Touch screens have dominated conversations about improving computer interfaces, one company hopes to shift the public's gaze from the touch screen to eye tracking.
Swedish eye tracking company Tobii has created what it calls the world's first eye-controlled laptop computer. Teaming up with Lenovo, the company has showcased the computers at this year's CeBit conference in Hanover, Germany.
The Tobii interface is integrated into Windows 7, allowing users to navigate the operating system without physically touching a mouse. Instead, by gazing at certain objects, users can interact with them, allowing, in one example, for extra information to be listed about particular objects or icons. This, Tobii says, makes the experience of using a computer much more intuitive, because it gives users the sense that their computers understand them.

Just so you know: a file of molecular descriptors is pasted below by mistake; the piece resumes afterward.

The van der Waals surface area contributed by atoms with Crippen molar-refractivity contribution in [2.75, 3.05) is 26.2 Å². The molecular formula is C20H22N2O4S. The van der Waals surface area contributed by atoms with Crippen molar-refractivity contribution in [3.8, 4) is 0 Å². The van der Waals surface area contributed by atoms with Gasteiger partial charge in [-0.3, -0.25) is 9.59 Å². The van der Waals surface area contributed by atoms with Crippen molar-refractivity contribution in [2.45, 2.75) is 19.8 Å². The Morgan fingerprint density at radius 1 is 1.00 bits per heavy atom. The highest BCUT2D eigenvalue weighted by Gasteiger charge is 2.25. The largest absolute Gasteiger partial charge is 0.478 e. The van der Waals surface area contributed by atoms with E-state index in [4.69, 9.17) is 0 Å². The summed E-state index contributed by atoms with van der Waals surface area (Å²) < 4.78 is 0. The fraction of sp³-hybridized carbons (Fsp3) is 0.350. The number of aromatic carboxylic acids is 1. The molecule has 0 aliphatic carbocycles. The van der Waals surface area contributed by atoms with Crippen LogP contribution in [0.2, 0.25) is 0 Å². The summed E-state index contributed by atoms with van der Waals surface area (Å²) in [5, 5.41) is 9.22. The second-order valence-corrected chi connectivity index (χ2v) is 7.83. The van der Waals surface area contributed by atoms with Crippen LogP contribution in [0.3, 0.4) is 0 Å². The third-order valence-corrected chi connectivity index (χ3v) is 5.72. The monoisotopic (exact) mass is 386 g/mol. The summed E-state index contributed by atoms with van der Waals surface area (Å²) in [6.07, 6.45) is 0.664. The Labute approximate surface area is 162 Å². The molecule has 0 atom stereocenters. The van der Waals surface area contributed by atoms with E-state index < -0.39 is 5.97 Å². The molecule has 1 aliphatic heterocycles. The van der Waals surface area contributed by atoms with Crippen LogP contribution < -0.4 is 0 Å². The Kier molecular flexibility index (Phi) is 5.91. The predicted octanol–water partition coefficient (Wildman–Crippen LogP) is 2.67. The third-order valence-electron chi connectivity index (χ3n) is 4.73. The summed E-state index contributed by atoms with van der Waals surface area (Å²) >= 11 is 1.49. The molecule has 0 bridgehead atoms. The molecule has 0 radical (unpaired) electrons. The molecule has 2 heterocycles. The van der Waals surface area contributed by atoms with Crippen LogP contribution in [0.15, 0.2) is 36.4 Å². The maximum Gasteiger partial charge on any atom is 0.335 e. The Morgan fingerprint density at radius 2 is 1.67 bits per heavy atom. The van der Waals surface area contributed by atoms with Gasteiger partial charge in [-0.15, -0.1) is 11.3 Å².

Though not yet a consumer product, the twenty eye-controlled laptops that Lenovo created are a proof of concept, pointing to a time where eye tracking technology will be a standard computer interface.
Eye tracking works by beaming infrared light directly at the eye, recording the light's reflection off of the cornea via a camera. That data is then used to determine the direction of the gaze.
Tobii's eye tracking has thus far been used areas ranging from market and behavioral research to assistive technologies for people with conditions like cerebral palsy. Web companies considering redesigns have also used eye tracking technology to determine how to optimize their interfaces.
Tobii says that its technology's inclusion in Lenovo's computers is proof that the technology is ready for the mass market.
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